Money is often accorded an unimportant place in a socialist economy. According to the traditional view, monetary circulation is segmented into household and enterprise circuits (Birman and Clarke (1985), Hartwig (1985), Székely (1990), and Abel and Székely (1988)). In each circuit, flows of money play only a passive, record-keeping role, adapting themselves to the real allocations prescribed by the central plan; enterprise revenues and expenditures are constrained by planned input allocations and output targets, while household expenditures are constrained by the availability of consumer goods. Money flows between the two sectors are associated with wage payments and consumers’ payments for goods and services, but these are also specified in the plan. This traditional view implies that in a socialist economy, demand for money, whether by the household or the enterprise sector, has little empirical relevance: money holdings are not themselves an object of choice, but a by-product of the planning process. As a result, it is not surprising that there have been relatively few studies of money demand in socialist economies (Hartwig (1987)).
A corollary of this traditional view is that household money holdings are in some part involuntary, which is associated with the notion of a liquidity overhang. If households’ incomes exceed the amount they are able to spend on goods, there is forced saving, which, in the absence of an extensive array of alternative financial assets, takes the form of an unwanted accumulation of money (Birman (1980) and Cottarelli and Blejer (1992)). If prices were freed and such an accumulation has taken place, the general price level would have to rise substantially to bring about market equilibrium—implying that before price liberalization takes place there is “repressed inflation” (Nuti (1986, 1990) and Pindák (1983)).
This traditional view has been qualified or challenged by a number of observers, especially as it pertains to the money holding behavior of the household sector. The main criticism is that, in practice, households in socialist economies have many more alternatives than the overhang view would imply (Olés and others (1987)). In particular, even if goods are in short supply in the official shops, there are often large unofficial markets, including free agricultural markets in several countries, as well as black markets, flea markets, and other manifestations of the “shadow economy,” where a variety of commodities can be purchased (Cassei and others (1989)). Moreover, shortages may lead not only to forced saving, but also to “forced spending” on other goods (Kornai (1980, chap. 18) and Podkaminer (1988, 1989)); goods may also play a role as a store of value (Weitzman (1991); see also Portes (1989) and Portes and others (1987)).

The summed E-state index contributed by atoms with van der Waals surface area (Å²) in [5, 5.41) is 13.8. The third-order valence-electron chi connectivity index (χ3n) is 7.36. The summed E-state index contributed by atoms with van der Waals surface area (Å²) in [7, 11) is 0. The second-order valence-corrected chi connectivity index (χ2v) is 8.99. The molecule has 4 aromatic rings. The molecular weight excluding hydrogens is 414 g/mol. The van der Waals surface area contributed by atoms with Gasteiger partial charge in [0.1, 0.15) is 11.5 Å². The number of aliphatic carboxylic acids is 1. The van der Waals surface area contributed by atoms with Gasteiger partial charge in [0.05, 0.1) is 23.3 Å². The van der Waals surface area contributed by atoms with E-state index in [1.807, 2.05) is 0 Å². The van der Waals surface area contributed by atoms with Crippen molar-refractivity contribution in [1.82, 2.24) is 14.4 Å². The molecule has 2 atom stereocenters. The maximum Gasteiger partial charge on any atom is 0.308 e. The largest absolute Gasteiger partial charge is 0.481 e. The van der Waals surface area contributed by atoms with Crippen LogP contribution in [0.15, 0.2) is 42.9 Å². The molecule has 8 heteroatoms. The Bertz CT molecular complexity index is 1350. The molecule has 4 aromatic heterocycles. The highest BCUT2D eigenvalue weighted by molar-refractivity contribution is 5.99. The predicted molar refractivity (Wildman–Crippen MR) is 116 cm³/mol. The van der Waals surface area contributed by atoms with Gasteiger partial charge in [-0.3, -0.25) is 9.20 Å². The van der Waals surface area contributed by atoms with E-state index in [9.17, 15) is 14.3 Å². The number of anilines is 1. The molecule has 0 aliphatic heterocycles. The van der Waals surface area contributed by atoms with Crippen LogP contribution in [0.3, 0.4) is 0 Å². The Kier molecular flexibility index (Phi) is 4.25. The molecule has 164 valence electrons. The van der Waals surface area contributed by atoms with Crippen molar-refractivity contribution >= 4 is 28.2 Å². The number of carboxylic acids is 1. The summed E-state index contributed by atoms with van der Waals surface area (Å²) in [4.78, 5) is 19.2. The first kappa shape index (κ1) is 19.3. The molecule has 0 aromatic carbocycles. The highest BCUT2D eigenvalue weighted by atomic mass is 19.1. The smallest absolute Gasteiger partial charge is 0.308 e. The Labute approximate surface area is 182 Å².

A further point is that the range of financial assets is broader than the traditional view assumes, since in many socialist countries household holdings of foreign currency are large. In some countries these holdings consist largely of “mattress money” and deposits in banks abroad, whereas in some countries—notably, Poland and Yugoslavia—there have also been large legal holdings of foreign currency deposits. In Poland in 1988, these foreign currency deposits, when evaluated at the black market exchange rate, accounted for about 40 percent of household money and quasi-money; unofficial holdings were, of course, unknown, but were believed to be quite large. Not only have households held foreign currency, but they have been able to buy and sell it relatively easily; in Poland, in particular, the black market in foreign exchange was very active, even before it was legalized in March 1989.
These considerations suggest that it would be useful to examine the household demand for money in a socialist economy, taking account of the different constraints to which households in this environment are subject. In particular, it is important to consider the shortages of goods in the official shops, the availability of goods in the black market, and the possibility of holding foreign currency as an alternative to domestic money. Households should be viewed as choosing optimal money holdings subject to these constraints—in contrast to the traditional view, according to which households are largely passive in adapting their spending to the availability of goods.